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Posted 12 April 2000 - 09:35 PM
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Posted 12 April 2000 - 11:10 PM
Original post by Anonymous Poster
It''s everyone''s responsibility to be able to differentiate between fantasy/fiction and the real world. If you can''t handle that, get institutionalized.
Posted 12 April 2000 - 11:19 PM
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Posted 16 April 2000 - 03:12 AM
Posted 16 April 2000 - 03:30 PM
Original post by Kylotan
I don't think computer games are any -more- responsibile for violence than any number of other activities or situations. I think growing up in a violent household or neighbourhood is far more likely to do it, for instance. But what I don't accept is the attitude of "well, someone else rated my game, so it's not my problem any more". The more people sit back and expect others to take care of the world for them, the more problems you're gonna get.
Aside: there was a recent case where some kid who'd never used a gun before went on a shooting spree and fired 8 shots, hitting 8 people. At the hearing some military expert pointed out that this was an incredible achievement for someone with no combat training experience. In fact, the kid's only 'combat training' was extensive play on first-person shooters... so although the games didn't necessarily make him more violent, they perhaps made him a more efficient killing machine... something to think about. (If anyone can find a link to the article I'm talking about, please post it.)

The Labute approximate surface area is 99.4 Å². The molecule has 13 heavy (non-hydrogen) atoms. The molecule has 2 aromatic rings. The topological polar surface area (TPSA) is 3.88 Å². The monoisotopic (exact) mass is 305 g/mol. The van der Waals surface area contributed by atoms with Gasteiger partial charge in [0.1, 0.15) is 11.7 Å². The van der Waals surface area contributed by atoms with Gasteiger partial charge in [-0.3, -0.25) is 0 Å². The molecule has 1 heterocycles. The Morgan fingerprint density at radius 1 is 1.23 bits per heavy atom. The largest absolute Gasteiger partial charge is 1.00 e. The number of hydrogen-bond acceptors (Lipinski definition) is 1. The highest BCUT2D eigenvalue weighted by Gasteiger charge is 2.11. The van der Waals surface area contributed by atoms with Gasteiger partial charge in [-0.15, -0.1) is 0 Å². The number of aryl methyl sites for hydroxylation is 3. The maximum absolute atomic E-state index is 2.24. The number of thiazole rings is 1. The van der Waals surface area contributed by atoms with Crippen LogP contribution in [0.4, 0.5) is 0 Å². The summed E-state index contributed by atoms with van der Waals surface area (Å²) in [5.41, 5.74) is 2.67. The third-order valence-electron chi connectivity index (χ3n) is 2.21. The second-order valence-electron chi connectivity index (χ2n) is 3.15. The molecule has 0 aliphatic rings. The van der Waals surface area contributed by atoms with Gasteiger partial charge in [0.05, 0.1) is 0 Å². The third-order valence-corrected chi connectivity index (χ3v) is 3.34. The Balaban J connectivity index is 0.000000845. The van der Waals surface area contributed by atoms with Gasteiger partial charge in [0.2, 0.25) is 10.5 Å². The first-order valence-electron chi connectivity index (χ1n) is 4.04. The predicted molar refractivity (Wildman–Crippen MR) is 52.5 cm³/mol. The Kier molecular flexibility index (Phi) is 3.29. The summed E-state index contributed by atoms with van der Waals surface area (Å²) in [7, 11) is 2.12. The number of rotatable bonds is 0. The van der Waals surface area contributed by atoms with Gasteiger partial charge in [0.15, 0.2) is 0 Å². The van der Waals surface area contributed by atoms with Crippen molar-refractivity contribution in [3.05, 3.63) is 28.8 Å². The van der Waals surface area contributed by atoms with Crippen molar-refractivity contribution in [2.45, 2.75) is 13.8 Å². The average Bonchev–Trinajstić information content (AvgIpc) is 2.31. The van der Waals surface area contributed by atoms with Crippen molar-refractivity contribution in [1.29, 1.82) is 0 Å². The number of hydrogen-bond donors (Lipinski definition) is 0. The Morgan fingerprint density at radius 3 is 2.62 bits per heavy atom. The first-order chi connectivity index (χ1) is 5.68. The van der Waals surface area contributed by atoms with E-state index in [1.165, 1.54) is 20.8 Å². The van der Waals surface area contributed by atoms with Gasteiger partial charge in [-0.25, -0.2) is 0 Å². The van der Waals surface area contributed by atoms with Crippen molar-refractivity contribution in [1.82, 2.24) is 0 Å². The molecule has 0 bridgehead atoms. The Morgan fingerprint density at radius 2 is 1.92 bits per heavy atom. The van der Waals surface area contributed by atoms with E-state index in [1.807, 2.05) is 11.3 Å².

Posted 17 April 2000 - 01:20 AM
Original post by ghowland
What exactly can you do? Not make games that arent for children anymore?
Should the entire world operate on the lowest common denominator philosophy?
Some people have naturally good hand-eye coordination and are just natural shooters. I know plenty of people who played tons of video games and couldnt shoot to save their lives (figuratively )when they got into boot camp. I never played much with the arcade games that have guns, but I was a natural at it real life.
Video games dont train for real gun firing though, in a number of ways they are significantly different (enough to make people who can shoot in the arcades miss with a real gun, not even including adrenaline rushes of a real dangerous situation changing respiration, control, reflexes and vision).
I heard those same statistics in the report on that kid, and they just sounded like BS to me.
They didnt take into account if he hit who he was AIMING for, or if there were just so many people around it would be hard to miss. Or the fact that he could have gotten lucky, or they werent zig zagging, or a number of things that would affect that situation. (3 kinds of lies. Lies, damn lies and statistics.)